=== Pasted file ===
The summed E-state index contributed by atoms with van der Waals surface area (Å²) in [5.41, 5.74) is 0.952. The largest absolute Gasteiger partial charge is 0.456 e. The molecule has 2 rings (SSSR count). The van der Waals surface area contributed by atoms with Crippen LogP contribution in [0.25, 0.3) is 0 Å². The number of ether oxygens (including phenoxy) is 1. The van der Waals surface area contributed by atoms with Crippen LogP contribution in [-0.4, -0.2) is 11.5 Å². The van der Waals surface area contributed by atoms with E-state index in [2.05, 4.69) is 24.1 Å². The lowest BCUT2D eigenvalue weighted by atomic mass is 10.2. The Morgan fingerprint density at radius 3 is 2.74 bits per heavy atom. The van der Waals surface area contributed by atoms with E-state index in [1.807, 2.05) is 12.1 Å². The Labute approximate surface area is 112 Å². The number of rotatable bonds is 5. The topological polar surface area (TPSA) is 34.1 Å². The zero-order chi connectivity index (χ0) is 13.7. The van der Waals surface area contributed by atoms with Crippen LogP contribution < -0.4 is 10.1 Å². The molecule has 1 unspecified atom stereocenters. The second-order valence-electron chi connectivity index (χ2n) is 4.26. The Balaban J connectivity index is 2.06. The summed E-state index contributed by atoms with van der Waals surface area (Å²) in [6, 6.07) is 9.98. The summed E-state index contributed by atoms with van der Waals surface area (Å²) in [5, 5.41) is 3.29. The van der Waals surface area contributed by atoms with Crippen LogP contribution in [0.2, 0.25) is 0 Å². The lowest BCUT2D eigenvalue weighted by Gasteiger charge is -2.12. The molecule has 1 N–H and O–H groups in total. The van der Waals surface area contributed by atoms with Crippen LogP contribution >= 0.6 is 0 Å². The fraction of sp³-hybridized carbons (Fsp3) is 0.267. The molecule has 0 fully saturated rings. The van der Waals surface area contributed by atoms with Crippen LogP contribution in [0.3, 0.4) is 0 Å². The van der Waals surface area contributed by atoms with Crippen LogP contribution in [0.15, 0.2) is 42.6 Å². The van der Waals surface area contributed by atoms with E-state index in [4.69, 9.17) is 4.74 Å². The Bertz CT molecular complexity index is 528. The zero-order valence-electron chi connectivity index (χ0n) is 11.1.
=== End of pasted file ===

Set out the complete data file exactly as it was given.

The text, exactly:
The summed E-state index contributed by atoms with van der Waals surface area (Å²) in [5.41, 5.74) is 0.952. The largest absolute Gasteiger partial charge is 0.456 e. The molecule has 2 rings (SSSR count). The van der Waals surface area contributed by atoms with Crippen LogP contribution in [0.25, 0.3) is 0 Å². The number of ether oxygens (including phenoxy) is 1. The van der Waals surface area contributed by atoms with Crippen LogP contribution in [-0.4, -0.2) is 11.5 Å². The van der Waals surface area contributed by atoms with E-state index in [2.05, 4.69) is 24.1 Å². The lowest BCUT2D eigenvalue weighted by atomic mass is 10.2. The Morgan fingerprint density at radius 3 is 2.74 bits per heavy atom. The van der Waals surface area contributed by atoms with E-state index in [1.807, 2.05) is 12.1 Å². The Labute approximate surface area is 112 Å². The number of rotatable bonds is 5. The topological polar surface area (TPSA) is 34.1 Å². The zero-order chi connectivity index (χ0) is 13.7. The van der Waals surface area contributed by atoms with Crippen LogP contribution < -0.4 is 10.1 Å². The molecule has 1 unspecified atom stereocenters. The second-order valence-electron chi connectivity index (χ2n) is 4.26. The Balaban J connectivity index is 2.06. The summed E-state index contributed by atoms with van der Waals surface area (Å²) in [6, 6.07) is 9.98. The summed E-state index contributed by atoms with van der Waals surface area (Å²) in [5, 5.41) is 3.29. The van der Waals surface area contributed by atoms with Crippen LogP contribution in [0.2, 0.25) is 0 Å². The lowest BCUT2D eigenvalue weighted by Gasteiger charge is -2.12. The molecule has 1 N–H and O–H groups in total. The van der Waals surface area contributed by atoms with Crippen LogP contribution >= 0.6 is 0 Å². The fraction of sp³-hybridized carbons (Fsp3) is 0.267. The molecule has 0 fully saturated rings. The van der Waals surface area contributed by atoms with Crippen LogP contribution in [0.3, 0.4) is 0 Å². The van der Waals surface area contributed by atoms with Crippen LogP contribution in [0.15, 0.2) is 42.6 Å². The van der Waals surface area contributed by atoms with E-state index in [4.69, 9.17) is 4.74 Å². The Bertz CT molecular complexity index is 528. The zero-order valence-electron chi connectivity index (χ0n) is 11.1.